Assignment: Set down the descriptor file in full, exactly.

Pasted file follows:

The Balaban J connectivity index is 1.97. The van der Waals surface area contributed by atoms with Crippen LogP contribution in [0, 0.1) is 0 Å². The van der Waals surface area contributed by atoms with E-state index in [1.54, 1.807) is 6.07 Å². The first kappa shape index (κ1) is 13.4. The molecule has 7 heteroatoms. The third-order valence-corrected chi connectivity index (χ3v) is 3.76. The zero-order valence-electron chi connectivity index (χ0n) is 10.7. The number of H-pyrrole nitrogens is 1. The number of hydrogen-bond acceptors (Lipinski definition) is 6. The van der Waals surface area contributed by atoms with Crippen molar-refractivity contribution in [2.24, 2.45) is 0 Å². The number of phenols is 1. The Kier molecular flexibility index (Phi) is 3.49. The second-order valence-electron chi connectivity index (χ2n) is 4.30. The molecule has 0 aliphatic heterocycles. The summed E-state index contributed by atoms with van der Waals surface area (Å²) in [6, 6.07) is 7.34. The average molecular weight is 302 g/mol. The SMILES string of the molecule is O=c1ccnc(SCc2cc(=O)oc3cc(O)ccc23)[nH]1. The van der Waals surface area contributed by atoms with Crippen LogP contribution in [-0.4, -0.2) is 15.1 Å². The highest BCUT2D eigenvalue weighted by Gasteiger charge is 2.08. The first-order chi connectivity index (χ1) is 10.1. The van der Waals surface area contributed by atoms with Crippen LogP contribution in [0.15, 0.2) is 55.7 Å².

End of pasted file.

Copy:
The Balaban J connectivity index is 1.97. The van der Waals surface area contributed by atoms with Crippen LogP contribution in [0, 0.1) is 0 Å². The van der Waals surface area contributed by atoms with E-state index in [1.54, 1.807) is 6.07 Å². The first kappa shape index (κ1) is 13.4. The molecule has 7 heteroatoms. The third-order valence-corrected chi connectivity index (χ3v) is 3.76. The zero-order valence-electron chi connectivity index (χ0n) is 10.7. The number of H-pyrrole nitrogens is 1. The number of hydrogen-bond acceptors (Lipinski definition) is 6. The van der Waals surface area contributed by atoms with Crippen molar-refractivity contribution in [2.24, 2.45) is 0 Å². The number of phenols is 1. The Kier molecular flexibility index (Phi) is 3.49. The second-order valence-electron chi connectivity index (χ2n) is 4.30. The molecule has 0 aliphatic heterocycles. The summed E-state index contributed by atoms with van der Waals surface area (Å²) in [6, 6.07) is 7.34. The average molecular weight is 302 g/mol. The SMILES string of the molecule is O=c1ccnc(SCc2cc(=O)oc3cc(O)ccc23)[nH]1. The van der Waals surface area contributed by atoms with Crippen LogP contribution in [-0.4, -0.2) is 15.1 Å². The highest BCUT2D eigenvalue weighted by Gasteiger charge is 2.08. The first-order chi connectivity index (χ1) is 10.1. The van der Waals surface area contributed by atoms with Crippen LogP contribution in [0.15, 0.2) is 55.7 Å².